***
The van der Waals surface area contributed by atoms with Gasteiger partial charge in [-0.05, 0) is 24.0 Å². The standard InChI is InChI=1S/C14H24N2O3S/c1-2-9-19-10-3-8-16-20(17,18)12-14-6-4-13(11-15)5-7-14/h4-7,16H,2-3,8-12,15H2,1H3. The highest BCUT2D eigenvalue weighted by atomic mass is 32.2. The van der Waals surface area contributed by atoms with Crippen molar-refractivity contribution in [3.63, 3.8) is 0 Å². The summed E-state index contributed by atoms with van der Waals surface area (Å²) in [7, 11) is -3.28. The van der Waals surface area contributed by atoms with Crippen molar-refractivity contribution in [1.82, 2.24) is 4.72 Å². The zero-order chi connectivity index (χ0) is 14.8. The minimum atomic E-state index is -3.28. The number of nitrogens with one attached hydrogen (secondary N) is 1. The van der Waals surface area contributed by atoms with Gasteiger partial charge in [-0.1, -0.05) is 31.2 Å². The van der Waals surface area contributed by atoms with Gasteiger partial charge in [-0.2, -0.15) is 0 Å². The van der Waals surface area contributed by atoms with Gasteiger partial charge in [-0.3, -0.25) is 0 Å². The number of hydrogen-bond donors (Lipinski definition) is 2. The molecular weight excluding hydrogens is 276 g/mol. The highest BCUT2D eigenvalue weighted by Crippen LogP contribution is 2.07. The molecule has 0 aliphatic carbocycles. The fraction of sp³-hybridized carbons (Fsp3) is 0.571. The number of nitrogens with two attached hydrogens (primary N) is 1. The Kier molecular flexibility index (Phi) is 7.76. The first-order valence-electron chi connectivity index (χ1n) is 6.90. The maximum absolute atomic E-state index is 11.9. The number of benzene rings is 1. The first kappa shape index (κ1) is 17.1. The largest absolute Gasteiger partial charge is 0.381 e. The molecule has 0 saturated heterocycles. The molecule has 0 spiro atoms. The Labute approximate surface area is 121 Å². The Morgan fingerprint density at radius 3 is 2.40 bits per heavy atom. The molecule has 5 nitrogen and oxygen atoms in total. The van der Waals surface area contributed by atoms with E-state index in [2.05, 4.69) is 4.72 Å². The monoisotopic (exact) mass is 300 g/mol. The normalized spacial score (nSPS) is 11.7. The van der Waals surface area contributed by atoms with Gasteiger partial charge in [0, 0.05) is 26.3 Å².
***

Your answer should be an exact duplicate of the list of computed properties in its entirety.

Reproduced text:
The van der Waals surface area contributed by atoms with Gasteiger partial charge in [-0.05, 0) is 24.0 Å². The standard InChI is InChI=1S/C14H24N2O3S/c1-2-9-19-10-3-8-16-20(17,18)12-14-6-4-13(11-15)5-7-14/h4-7,16H,2-3,8-12,15H2,1H3. The highest BCUT2D eigenvalue weighted by atomic mass is 32.2. The van der Waals surface area contributed by atoms with Crippen molar-refractivity contribution in [3.63, 3.8) is 0 Å². The summed E-state index contributed by atoms with van der Waals surface area (Å²) in [7, 11) is -3.28. The van der Waals surface area contributed by atoms with Crippen molar-refractivity contribution in [1.82, 2.24) is 4.72 Å². The zero-order chi connectivity index (χ0) is 14.8. The minimum atomic E-state index is -3.28. The number of nitrogens with one attached hydrogen (secondary N) is 1. The van der Waals surface area contributed by atoms with Gasteiger partial charge in [-0.1, -0.05) is 31.2 Å². The van der Waals surface area contributed by atoms with Gasteiger partial charge in [-0.2, -0.15) is 0 Å². The van der Waals surface area contributed by atoms with Gasteiger partial charge in [-0.3, -0.25) is 0 Å². The number of hydrogen-bond donors (Lipinski definition) is 2. The molecular weight excluding hydrogens is 276 g/mol. The highest BCUT2D eigenvalue weighted by Crippen LogP contribution is 2.07. The molecule has 0 aliphatic carbocycles. The fraction of sp³-hybridized carbons (Fsp3) is 0.571. The number of nitrogens with two attached hydrogens (primary N) is 1. The Kier molecular flexibility index (Phi) is 7.76. The first-order valence-electron chi connectivity index (χ1n) is 6.90. The maximum absolute atomic E-state index is 11.9. The number of benzene rings is 1. The first kappa shape index (κ1) is 17.1. The largest absolute Gasteiger partial charge is 0.381 e. The molecule has 0 saturated heterocycles. The molecule has 0 spiro atoms. The Labute approximate surface area is 121 Å². The Morgan fingerprint density at radius 3 is 2.40 bits per heavy atom. The molecule has 5 nitrogen and oxygen atoms in total. The van der Waals surface area contributed by atoms with E-state index in [2.05, 4.69) is 4.72 Å². The monoisotopic (exact) mass is 300 g/mol. The normalized spacial score (nSPS) is 11.7. The van der Waals surface area contributed by atoms with Gasteiger partial charge in [0, 0.05) is 26.3 Å².